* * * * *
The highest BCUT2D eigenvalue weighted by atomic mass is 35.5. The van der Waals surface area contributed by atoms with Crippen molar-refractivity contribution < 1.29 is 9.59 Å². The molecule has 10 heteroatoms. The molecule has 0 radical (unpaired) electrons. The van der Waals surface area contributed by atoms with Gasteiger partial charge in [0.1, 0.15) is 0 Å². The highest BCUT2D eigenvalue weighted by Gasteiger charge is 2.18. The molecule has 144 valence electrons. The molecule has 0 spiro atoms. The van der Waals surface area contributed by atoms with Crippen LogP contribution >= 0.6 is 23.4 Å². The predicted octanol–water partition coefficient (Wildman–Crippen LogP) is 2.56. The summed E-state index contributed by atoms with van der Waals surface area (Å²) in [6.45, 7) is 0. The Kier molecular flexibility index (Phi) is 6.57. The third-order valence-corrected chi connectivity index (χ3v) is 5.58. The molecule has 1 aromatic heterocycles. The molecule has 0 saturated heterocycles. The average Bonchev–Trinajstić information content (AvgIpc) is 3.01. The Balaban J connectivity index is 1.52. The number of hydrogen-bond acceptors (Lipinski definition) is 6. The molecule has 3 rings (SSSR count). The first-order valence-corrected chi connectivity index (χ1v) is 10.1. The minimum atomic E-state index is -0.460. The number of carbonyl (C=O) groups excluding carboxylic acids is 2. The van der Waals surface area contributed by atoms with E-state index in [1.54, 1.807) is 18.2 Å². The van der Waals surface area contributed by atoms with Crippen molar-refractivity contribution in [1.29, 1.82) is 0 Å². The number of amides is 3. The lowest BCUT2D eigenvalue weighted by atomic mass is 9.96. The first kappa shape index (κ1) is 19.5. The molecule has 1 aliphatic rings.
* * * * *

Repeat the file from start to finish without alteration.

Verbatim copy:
The highest BCUT2D eigenvalue weighted by atomic mass is 35.5. The van der Waals surface area contributed by atoms with Crippen molar-refractivity contribution < 1.29 is 9.59 Å². The molecule has 10 heteroatoms. The molecule has 0 radical (unpaired) electrons. The van der Waals surface area contributed by atoms with Gasteiger partial charge in [0.1, 0.15) is 0 Å². The highest BCUT2D eigenvalue weighted by Gasteiger charge is 2.18. The molecule has 144 valence electrons. The molecule has 0 spiro atoms. The van der Waals surface area contributed by atoms with Crippen LogP contribution >= 0.6 is 23.4 Å². The predicted octanol–water partition coefficient (Wildman–Crippen LogP) is 2.56. The summed E-state index contributed by atoms with van der Waals surface area (Å²) in [6.45, 7) is 0. The Kier molecular flexibility index (Phi) is 6.57. The third-order valence-corrected chi connectivity index (χ3v) is 5.58. The molecule has 1 aromatic heterocycles. The molecule has 0 saturated heterocycles. The average Bonchev–Trinajstić information content (AvgIpc) is 3.01. The Balaban J connectivity index is 1.52. The number of hydrogen-bond acceptors (Lipinski definition) is 6. The molecule has 3 rings (SSSR count). The first-order valence-corrected chi connectivity index (χ1v) is 10.1. The minimum atomic E-state index is -0.460. The number of carbonyl (C=O) groups excluding carboxylic acids is 2. The van der Waals surface area contributed by atoms with E-state index in [1.54, 1.807) is 18.2 Å². The van der Waals surface area contributed by atoms with Crippen molar-refractivity contribution in [1.29, 1.82) is 0 Å². The number of amides is 3. The lowest BCUT2D eigenvalue weighted by atomic mass is 9.96. The first kappa shape index (κ1) is 19.5. The molecule has 1 aliphatic rings.